||Although the Circline fluorescent lamp was invented in America and also quickly further developed by the European manufacturers, it never became an especially popular light source in either of those countries. Meanwhile however, it was embraced with unparalleled popularity in what might well be referred to as its adopted home country - Japan. No other country has further developed the technology, or applied it so widely across both residential and commercial lighting as Japan. This unusual side-reflector lamp is typical of that country's pursuit of excellence in refining the circline concept for optimum performance.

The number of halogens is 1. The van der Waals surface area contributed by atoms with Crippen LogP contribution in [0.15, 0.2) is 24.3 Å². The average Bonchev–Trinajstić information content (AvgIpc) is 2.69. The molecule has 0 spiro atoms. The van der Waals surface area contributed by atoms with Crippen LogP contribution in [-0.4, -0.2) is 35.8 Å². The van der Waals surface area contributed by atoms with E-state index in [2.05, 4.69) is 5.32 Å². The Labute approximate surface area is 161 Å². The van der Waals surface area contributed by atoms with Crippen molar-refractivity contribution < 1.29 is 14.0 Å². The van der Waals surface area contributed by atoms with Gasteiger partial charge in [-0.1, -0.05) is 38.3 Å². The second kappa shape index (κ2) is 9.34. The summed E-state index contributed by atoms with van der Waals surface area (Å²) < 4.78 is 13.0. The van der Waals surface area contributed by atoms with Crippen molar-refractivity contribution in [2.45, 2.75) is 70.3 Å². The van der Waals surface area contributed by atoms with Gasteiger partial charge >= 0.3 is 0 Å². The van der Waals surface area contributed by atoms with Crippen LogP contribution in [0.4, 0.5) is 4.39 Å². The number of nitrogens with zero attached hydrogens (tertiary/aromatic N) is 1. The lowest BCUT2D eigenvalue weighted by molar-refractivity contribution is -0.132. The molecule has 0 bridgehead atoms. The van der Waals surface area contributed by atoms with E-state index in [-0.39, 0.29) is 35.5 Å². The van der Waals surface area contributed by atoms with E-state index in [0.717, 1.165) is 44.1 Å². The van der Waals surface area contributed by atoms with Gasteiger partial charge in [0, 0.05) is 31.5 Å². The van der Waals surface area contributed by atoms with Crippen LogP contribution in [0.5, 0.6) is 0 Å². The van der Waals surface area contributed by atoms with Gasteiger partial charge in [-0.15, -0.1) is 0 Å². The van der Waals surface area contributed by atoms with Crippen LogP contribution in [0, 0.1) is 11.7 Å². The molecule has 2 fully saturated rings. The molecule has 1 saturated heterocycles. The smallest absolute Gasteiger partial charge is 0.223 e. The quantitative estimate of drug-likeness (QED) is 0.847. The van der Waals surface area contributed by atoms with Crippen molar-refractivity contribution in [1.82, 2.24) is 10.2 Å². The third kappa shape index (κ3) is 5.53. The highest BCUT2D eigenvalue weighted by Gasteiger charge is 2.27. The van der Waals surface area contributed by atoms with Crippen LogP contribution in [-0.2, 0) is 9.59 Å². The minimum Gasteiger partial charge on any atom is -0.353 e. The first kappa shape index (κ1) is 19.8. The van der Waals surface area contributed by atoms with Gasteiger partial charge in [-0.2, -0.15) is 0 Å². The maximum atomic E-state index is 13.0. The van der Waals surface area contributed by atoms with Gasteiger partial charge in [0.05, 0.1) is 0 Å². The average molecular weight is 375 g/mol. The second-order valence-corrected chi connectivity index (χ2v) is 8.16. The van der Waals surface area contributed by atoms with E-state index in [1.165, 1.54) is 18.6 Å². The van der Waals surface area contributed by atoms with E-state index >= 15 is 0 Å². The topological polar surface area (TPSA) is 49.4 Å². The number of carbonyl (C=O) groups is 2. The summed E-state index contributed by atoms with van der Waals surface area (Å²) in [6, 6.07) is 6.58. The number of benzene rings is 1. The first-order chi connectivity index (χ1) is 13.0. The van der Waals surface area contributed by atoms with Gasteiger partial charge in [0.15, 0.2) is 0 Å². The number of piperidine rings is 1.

Although reflector fluorescent lamps have existed since the 1950s, it took many more decades before the same princples were applied to a circular lamp. The first known combination of a reflector coating on the upper surface of a circline lamp was introduced by Toshiba around 2005, in its PRIDE series of high performance fluorescents. The detail photograph showing the ends of the discharge tube with part of the plastic cap removed appears to show three distinct coatings. First a reflector coating on the upper surface, then a phosphor coating around the entire tube circumference, and then a second phosphor coating, which extends slightly further towards the tube ends than either of the other coatings. The fluorescent coating on PRIDE lamps is a triphosphor type, delivering improved colour rendering, better efficacy and better lumen maintenance.
Normally the Japanese circline T9 lamps of 225mm diameter are rated 30W, but this model draws just 28W. Possibly it contains a percentage of krypton, to offer a small energy saving vs the 30W original.